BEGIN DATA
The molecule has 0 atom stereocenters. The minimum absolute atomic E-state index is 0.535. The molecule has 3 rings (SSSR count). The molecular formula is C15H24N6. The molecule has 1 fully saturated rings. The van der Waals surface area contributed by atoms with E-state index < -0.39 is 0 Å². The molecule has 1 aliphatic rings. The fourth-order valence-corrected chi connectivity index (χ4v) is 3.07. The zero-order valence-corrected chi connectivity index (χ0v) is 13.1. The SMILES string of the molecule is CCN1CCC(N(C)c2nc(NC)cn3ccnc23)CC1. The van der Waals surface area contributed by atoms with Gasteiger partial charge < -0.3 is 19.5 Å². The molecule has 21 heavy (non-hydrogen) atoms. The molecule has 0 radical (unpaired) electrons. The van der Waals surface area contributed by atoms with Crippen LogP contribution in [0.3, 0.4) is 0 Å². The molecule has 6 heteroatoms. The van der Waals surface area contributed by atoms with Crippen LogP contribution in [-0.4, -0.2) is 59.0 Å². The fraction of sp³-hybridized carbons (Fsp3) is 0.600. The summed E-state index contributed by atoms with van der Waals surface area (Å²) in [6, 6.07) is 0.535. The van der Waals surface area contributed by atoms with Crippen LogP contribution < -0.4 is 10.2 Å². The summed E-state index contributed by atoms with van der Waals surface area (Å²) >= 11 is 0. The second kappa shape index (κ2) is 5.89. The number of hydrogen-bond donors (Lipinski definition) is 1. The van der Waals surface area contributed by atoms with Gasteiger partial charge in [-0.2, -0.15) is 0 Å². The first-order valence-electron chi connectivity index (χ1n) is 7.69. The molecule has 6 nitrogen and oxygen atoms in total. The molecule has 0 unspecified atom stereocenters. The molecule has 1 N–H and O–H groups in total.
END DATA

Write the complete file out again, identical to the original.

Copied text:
The molecule has 0 atom stereocenters. The minimum absolute atomic E-state index is 0.535. The molecule has 3 rings (SSSR count). The molecular formula is C15H24N6. The molecule has 1 fully saturated rings. The van der Waals surface area contributed by atoms with E-state index < -0.39 is 0 Å². The molecule has 1 aliphatic rings. The fourth-order valence-corrected chi connectivity index (χ4v) is 3.07. The zero-order valence-corrected chi connectivity index (χ0v) is 13.1. The SMILES string of the molecule is CCN1CCC(N(C)c2nc(NC)cn3ccnc23)CC1. The van der Waals surface area contributed by atoms with Gasteiger partial charge < -0.3 is 19.5 Å². The molecule has 21 heavy (non-hydrogen) atoms. The molecule has 0 radical (unpaired) electrons. The van der Waals surface area contributed by atoms with Crippen LogP contribution in [0.3, 0.4) is 0 Å². The molecule has 6 heteroatoms. The van der Waals surface area contributed by atoms with Crippen LogP contribution in [-0.4, -0.2) is 59.0 Å². The fraction of sp³-hybridized carbons (Fsp3) is 0.600. The summed E-state index contributed by atoms with van der Waals surface area (Å²) in [6, 6.07) is 0.535. The van der Waals surface area contributed by atoms with Crippen LogP contribution < -0.4 is 10.2 Å². The summed E-state index contributed by atoms with van der Waals surface area (Å²) >= 11 is 0. The second kappa shape index (κ2) is 5.89. The number of hydrogen-bond donors (Lipinski definition) is 1. The van der Waals surface area contributed by atoms with Gasteiger partial charge in [-0.2, -0.15) is 0 Å². The first-order valence-electron chi connectivity index (χ1n) is 7.69. The molecule has 6 nitrogen and oxygen atoms in total. The molecule has 0 unspecified atom stereocenters. The molecule has 1 N–H and O–H groups in total.